CAPE ELIZABETH — Micah Kogo, who hails from a small village in western Kenya called Burnt Forest, left his imprint on the 14th Beach to Beacon 10K road race Saturday morning.

Call it a Toasted Field.

Halfway through the scenic 6.2-mile course that stretches from near Crescent Beach to a grassy field alongside the Portland Head Light, Kogo decided to ditch Lucas Rotich, the lone runner able to keep up with Kogo through the first three miles, which clicked by in 4 minutes, 24 seconds, 4:23 and 4:21, respectively.

“You don’t feel confident when somebody is following on your back stride,” Kogo said. “So you need to boost the pace.”

Upon turning onto Route 77 from Old Ocean House Road, Kogo took a serpentine path in an effort to shake Rotich from his right shoulder.

“Micah said, No, you’re not drafting off me,” said Larry Barthlow, the elite athlete coordinator who watched the race unfold from a lead media truck.


“Plus, mentally, it makes your life easier.”

After a few shimmies, Kogo settled in on the IGA side of the road, while Rotich stuck to the bike lane adjacent to Town Hall and the Cape Elizabeth Land Trust, closer to the ocean and the upcoming right turn onto Shore Road.

After passing through the arch of fire truck ladders supporting an oversized American flag, Rotich realized his mistake: Kogo was in much better position for the gentle left bend preceding the upcoming intersection.

“Kogo knows much about tactics (in a) road race,” Rotich said.

“(This was only) my second time running a road race and first time running the course.”

Kogo, the Beijing Olympics bronze medalist at 10,000 meters who once held the world record for a 10K road race of 27:01,  also knew of Rotich’s track speed and wanted no part of a kick through the backside of Fort Williams Park.


“I like a fast race,” Kogo said. “Because … I’m not good when the race goes slow and (runners) start kicking.”

Slow? No. This was not slow.

Kogo and Rotich reached the 5K mark in 13 minutes, 37 seconds. Maintaining the same pace all the way to the end would have shaved 14 seconds off Gilbert Okari’s course record of 27:28.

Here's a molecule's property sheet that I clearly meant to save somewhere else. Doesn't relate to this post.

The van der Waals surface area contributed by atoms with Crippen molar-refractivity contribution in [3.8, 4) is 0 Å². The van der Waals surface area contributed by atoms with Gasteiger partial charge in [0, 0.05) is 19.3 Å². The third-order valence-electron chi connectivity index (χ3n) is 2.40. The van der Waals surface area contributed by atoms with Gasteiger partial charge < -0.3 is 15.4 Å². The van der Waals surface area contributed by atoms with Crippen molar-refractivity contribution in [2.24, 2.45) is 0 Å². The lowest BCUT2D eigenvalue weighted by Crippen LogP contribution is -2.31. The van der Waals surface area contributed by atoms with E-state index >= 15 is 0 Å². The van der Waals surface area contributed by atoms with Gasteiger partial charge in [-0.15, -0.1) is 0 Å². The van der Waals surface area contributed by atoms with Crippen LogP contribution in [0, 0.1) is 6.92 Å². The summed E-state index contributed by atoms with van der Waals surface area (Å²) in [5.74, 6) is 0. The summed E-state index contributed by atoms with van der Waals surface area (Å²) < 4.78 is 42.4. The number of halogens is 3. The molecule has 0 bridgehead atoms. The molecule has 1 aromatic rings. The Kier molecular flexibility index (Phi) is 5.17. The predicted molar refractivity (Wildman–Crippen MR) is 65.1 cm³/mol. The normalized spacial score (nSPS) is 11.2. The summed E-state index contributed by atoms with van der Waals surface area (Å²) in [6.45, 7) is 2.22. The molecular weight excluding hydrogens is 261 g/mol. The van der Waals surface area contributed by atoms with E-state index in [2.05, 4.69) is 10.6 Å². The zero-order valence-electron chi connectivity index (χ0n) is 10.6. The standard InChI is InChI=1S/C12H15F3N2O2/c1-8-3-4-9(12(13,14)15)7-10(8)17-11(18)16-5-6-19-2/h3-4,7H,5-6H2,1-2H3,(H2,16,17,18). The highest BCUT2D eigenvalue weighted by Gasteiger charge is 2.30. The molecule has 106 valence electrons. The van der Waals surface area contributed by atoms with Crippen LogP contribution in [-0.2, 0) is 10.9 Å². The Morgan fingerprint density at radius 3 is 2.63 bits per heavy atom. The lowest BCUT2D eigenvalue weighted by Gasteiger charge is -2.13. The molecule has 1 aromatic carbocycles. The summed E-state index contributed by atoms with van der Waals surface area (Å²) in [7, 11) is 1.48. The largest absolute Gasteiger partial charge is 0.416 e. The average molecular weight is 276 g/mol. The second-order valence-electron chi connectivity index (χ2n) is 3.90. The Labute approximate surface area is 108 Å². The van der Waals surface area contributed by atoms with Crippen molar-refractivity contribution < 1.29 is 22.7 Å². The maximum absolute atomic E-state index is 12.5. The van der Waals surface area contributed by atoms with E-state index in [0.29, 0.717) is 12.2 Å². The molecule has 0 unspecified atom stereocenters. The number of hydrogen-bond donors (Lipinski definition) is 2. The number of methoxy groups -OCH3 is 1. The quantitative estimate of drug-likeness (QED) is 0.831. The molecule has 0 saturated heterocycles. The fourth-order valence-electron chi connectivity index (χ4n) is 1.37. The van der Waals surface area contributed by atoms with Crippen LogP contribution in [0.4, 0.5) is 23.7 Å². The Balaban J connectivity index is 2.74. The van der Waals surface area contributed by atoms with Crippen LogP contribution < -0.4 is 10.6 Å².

“It seemed like they went out quite a bit quicker this year,” said Australian Shawn Forrest, who was among a pack of six runners slightly behind Kogo and Rotich at the start of Old Ocean House Road, and strung out behind them by the time they rejoined Route 77.

Turning first onto Shore Road, Kogo coasted home without another threat. Through five miles, he remained two seconds ahead of Okari’s 2003 record run, but with no one to push him and the temperature and humidity rising, Kogo won in a time six seconds off last year’s pace, 27:46.9.

Rotich, the runner-up, finished nine seconds later.


Two-time champion Ed Muge was the only other runner to break 28 minutes (27:59), one second ahead of fellow Kenyan Kosea Mwok-Macharinyang.

Allan Kiprono, last year’s runner-up, was third for much of the early going but faded to fifth in the hills, at 28:12. Forrest, who finished eighth, broke up the string of seven consecutive Kenyans.

Patrick Smyth of Salt Lake City placed ninth and Okari, a three-time champion, was 10th.

The victory was worth $10,000 to Kogo. Prize money trickled down 10 places, from $5,000 for Rotich to $500 for Okari.

“I was hoping to win the race but I knew there was a strong field,” said Kogo, who plans to run the Falmouth (Mass.) Road Race next weekend.

“My training was good so, for me, I felt confident.”


Confident enough to shake a shadow, cruise along the coast and blow a kiss to the crowd in Fort Williams before breaking the tape.

Staff Writer Glenn Jordan can be contacted at 791-6425 or at:

[email protected]

Twitter: GlennJordanPPH

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